Evaluates the evidence for and against the effectiveness of electronically delivered information literacy programmes in comparison with personal contact teaching. Shows that computer-aided learning approaches to user education have great strengths but also undeniable weaknesses. The way to promote higher levels of information literacy in the electronic library environment is to increase the levels of computer-led delivery, as long as this is done in such a way as to maximise the strengths of the format. This is best done in the context of an integrated virtual learning environment (VLE). Such an environment would promote information literacy synergistically as one of a suite of multiple electronic literacies that can be learnt alongside each other. Exploiting a VLE in this way would also facilitate the integration of information literacy into the broader curriculum. Computer-based user education to date could be viewed as having been constrained by a need to imitate well-established, tutor-delivered user education methods. Without an ambitious programme of integration into larger scale e-learning models, this pattern of constraint will continue.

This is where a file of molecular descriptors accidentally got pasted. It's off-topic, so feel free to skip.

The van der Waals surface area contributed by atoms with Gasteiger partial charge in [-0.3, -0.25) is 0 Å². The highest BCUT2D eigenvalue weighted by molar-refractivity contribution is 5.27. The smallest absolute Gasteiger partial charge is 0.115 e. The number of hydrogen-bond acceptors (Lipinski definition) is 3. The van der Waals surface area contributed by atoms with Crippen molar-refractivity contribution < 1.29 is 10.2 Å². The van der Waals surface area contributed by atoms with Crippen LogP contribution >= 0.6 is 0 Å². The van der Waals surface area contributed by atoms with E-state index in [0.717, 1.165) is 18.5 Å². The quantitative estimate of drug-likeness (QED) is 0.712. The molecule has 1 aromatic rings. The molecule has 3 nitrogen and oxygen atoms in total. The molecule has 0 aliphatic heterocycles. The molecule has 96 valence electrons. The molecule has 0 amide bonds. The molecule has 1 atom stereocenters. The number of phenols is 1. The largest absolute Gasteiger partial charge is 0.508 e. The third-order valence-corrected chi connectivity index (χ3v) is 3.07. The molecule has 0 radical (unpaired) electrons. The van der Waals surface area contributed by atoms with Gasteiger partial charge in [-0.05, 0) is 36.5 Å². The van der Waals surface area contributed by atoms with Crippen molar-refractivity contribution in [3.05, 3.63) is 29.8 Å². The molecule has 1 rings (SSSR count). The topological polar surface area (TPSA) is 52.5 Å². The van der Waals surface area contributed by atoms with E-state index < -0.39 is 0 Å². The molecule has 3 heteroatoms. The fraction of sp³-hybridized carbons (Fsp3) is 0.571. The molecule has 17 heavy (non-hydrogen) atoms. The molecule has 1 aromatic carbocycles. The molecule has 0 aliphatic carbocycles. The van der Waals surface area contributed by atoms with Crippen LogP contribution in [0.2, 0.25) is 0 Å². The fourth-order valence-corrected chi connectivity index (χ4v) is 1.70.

- computer-based training
- library users